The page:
The painted turtle is one of the most popular pet turtles kept in the UK, but also one that is often misunderstood and runs the risk of being incorrectly cared for. One of the main problems that arises for inexperienced owners is buying a juvenile of the species without realising how large it may potentially grow, and not allowing for adequate provision of housing as a result of this.
They can also live for up to fifty years, so should by no means be thought of as a short term pet! Growing up to ten inches long with the females being larger than the males, the painted turtle (Chrysemys picta) is also sometimes referred to as the Western, Eastern, Southern or Midland painted turtle, depending on their origins.
If you own or are considering getting a painted turtle, it is important to make sure that you are caring for them properly and able to meet all of their needs. In this article, we will cover the basics of painted turtle care to get you going.
As an aquatic turtle, the painted turtle spends the larger part of its day in the water, with shorter spells basking or eating. While many turtle species spend a lot of time on land, the painted turtle’s housing and care requirements are more similar to that of fish than most other turtle species, as they require their tank to be largely water based, with lots of room to swim.
Ideally, a tank that can hold at least a hundred gallons of water, plus added space for land is required to keep a painted turtle happy. You should provide for this using gravel sloping into the water with a nice dry area and basking rock for your turtle, as well as potentially using a floating platform within the water itself.
As with all turtle species, the water needs to be very clean and well monitored, as dirty or poor quality water can lead to infections and illnesses in your pet. A good quality aquarium filter is needed to provide for this, as well as mechanical and biological filtration and regular water changes.
Like most aquatic turtle species, the painted turtle likes to eat in the water, but within the home it is sometimes possible to encourage them to eat on land in an attempt to keep the water clean.
Commercially made pellets designed for aquatic turtles are the best way to provide your pet with their staple diet, but they also need the provision of leafy greens and vegetables too. Dandelions, parsley and dark lettuce leaves can be added to the tank for your pet to snack on, and dried shrimp pieces or cubes of apple can make a tasty treat too.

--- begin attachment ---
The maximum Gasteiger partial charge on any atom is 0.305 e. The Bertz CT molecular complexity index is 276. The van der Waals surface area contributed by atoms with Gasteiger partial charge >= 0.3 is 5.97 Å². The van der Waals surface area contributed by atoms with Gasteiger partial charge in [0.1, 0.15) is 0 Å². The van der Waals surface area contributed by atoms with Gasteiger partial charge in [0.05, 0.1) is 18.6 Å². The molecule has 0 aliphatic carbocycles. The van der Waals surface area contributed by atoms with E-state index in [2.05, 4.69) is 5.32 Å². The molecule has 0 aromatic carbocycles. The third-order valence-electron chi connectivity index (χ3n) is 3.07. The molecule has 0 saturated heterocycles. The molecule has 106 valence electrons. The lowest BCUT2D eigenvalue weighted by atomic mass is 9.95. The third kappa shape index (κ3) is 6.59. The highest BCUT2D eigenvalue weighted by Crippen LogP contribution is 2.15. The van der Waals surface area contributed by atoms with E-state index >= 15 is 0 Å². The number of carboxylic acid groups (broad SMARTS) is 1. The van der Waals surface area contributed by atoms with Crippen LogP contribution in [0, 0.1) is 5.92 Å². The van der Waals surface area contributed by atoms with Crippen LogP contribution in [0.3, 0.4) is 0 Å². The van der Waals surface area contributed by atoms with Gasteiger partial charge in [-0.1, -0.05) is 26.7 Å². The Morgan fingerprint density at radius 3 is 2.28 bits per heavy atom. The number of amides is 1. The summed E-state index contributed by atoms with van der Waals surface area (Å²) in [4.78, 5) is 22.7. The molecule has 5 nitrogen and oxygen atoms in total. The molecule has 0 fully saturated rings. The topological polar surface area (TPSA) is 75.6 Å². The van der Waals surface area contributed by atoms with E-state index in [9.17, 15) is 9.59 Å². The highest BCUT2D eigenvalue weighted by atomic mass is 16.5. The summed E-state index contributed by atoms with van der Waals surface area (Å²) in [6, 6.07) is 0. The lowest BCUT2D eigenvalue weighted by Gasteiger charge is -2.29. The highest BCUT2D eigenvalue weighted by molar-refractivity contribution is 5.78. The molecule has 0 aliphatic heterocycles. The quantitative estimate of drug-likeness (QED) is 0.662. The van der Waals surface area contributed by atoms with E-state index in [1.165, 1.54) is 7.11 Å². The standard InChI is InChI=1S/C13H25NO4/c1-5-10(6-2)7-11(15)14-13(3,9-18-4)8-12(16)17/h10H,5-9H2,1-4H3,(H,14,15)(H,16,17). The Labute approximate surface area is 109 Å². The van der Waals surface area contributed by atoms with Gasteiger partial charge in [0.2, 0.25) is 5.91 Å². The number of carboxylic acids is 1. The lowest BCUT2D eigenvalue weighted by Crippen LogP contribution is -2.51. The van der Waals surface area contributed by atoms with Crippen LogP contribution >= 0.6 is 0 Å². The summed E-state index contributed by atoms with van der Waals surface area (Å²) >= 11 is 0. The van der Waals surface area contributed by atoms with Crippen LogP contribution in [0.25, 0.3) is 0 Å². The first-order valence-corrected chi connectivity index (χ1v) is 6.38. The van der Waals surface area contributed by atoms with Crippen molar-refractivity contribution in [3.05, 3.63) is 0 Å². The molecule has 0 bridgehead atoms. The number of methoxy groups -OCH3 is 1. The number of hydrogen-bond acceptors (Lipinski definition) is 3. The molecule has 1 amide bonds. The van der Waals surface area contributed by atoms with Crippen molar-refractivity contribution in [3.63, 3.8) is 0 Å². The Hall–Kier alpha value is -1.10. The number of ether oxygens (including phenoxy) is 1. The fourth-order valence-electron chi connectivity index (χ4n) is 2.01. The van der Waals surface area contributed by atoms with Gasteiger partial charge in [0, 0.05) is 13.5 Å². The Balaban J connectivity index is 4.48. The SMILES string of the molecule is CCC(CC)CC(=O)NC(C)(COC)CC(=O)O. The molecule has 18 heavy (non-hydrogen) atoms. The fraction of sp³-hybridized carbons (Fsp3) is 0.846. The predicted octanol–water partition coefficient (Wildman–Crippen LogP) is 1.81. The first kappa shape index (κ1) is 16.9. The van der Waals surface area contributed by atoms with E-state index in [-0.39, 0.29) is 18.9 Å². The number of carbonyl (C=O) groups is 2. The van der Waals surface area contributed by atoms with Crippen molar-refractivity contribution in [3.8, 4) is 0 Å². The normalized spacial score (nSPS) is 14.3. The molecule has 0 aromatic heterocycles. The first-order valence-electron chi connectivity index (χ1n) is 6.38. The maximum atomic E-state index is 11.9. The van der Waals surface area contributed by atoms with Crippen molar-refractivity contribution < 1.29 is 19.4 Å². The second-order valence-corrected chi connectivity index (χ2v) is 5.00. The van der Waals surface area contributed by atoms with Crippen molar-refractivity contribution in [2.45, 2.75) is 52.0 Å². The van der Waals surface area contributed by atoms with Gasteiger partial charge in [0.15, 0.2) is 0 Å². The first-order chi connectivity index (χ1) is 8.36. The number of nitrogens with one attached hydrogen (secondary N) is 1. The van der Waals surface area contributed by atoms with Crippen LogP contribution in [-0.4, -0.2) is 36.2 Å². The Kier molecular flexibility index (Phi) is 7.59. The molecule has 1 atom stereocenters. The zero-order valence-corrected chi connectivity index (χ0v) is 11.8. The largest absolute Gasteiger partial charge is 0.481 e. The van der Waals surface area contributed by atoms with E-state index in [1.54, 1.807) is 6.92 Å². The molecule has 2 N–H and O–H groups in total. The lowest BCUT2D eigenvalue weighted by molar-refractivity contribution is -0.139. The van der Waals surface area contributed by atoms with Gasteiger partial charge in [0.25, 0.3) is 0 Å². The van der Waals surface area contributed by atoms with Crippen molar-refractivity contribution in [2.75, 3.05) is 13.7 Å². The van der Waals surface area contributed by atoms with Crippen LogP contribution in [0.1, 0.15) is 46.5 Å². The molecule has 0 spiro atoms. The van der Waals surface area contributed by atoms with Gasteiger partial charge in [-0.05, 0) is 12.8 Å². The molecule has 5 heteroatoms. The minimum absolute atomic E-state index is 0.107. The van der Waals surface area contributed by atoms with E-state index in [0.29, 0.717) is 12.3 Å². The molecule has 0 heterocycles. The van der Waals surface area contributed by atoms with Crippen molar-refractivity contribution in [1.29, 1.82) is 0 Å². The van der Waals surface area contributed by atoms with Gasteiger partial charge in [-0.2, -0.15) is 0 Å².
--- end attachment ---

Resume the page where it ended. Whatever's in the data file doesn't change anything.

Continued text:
Painted turtles can also eat small insects and crustaceans, which help to provide calcium to help to keep their shells in good condition.
Like all turtles, the painted turtle needs the presence of UVB light to convert calcium into nutrients, something that standard aquarium lighting does not provide. A temperature of around 85 degrees is optimum, which may mean that you need to heat the water of the tank using an aquarium heater as well.
UVB lighting should be switched on for twelve hours per day year round, and the bulb replaced every six months, as they tend to lose their effectiveness long before the bulb itself will expire.
Once you have the right set up, enough space and good lighting provision, the painted turtle is relatively easy to take care of on an ongoing basis. However, they are prone to some health issues and infections that all owners should be aware of.
Internal parasites can become a problem if they are present in large numbers within the intestine, and it is wise for this reason to get your pet checked over annually by your vet and ask them to perform a faecal examination at this time as well.
Good water quality is a must for the painted turtle, and poor water quality can lead to algae build up on the shell, infections, and other problems that you should work hard to avoid!
Keep an eye on the length of your turtle’s nails and beak, and ensure that they do not grow overly long. Depending on your own particular turtle, you may need to arrange to have the beak and the nails trimmed down by your vet now and then too.
Keep a close eye on the health of your turtle’s shell, as this is often the first area that will show problems in the making. Bone diseases, infections and deformities can all occur from poor husbandry, so if you spot any problems, act quickly to get them under control.